Adjusting time-of-day and depth of fishing provides an economically viable solution to seabird bycatch in an albacore tuna longline fishery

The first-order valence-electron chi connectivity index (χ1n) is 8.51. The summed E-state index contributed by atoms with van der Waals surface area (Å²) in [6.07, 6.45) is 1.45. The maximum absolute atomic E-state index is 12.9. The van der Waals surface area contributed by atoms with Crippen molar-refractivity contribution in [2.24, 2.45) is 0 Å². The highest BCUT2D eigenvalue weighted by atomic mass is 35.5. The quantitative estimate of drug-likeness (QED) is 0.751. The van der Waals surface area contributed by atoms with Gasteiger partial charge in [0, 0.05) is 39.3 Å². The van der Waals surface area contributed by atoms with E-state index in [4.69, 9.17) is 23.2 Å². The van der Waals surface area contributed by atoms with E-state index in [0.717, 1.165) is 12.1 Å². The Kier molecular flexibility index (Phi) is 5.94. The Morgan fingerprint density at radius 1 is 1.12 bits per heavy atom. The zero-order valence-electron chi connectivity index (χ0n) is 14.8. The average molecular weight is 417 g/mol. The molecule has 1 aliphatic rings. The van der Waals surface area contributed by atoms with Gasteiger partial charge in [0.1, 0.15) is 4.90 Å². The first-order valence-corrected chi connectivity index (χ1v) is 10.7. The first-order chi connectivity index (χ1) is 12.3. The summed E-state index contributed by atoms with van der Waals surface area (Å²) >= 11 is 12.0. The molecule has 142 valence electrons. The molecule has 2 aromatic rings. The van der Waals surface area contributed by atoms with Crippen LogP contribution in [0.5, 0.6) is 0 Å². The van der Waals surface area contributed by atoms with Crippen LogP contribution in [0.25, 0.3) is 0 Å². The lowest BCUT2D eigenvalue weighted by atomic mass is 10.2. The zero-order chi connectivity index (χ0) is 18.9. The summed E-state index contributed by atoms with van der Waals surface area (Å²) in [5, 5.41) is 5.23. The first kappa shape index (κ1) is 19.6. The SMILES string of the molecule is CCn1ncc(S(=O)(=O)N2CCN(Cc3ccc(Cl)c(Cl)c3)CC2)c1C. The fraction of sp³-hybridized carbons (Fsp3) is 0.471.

Marine megafauna exposed to fisheries bycatch belong to some of the most threatened taxonomic groups and include apex and mesopredators that contribute to ecosystem regulation. Fisheries bycatch is a major threat to the conservation of albatrosses, large petrels and other pelagic seabirds. Using data sourced from a fisheries electronic monitoring system, we assessed the effects of the time-of-day and relative depth of fishing on seabird and target species catch rates for a Pacific Ocean pelagic longline fishery that targets albacore tuna with an apparently high albatross bycatch rate. Using a Bayesian inference workflow with a spatially-explicit generalized additive mixed model for albacore tuna and generalized linear mixed regression models both for combined albatrosses and combined seabirds, we found that time-of-day and fishing depth did not significantly affect the target species catch rate while night-time deep setting had > 99% lower albatross and total seabird catch rates compared to both deep and shallow partial day-time sets. This provides the first evidence that night-time setting in combination with fishing deep reduces seabird catch risk and may be commercially viable in this and similar albacore tuna longline fisheries. Findings support evidence-informed interventions to reduce the mortality of threatened seabird bycatch species in pelagic longline fisheries.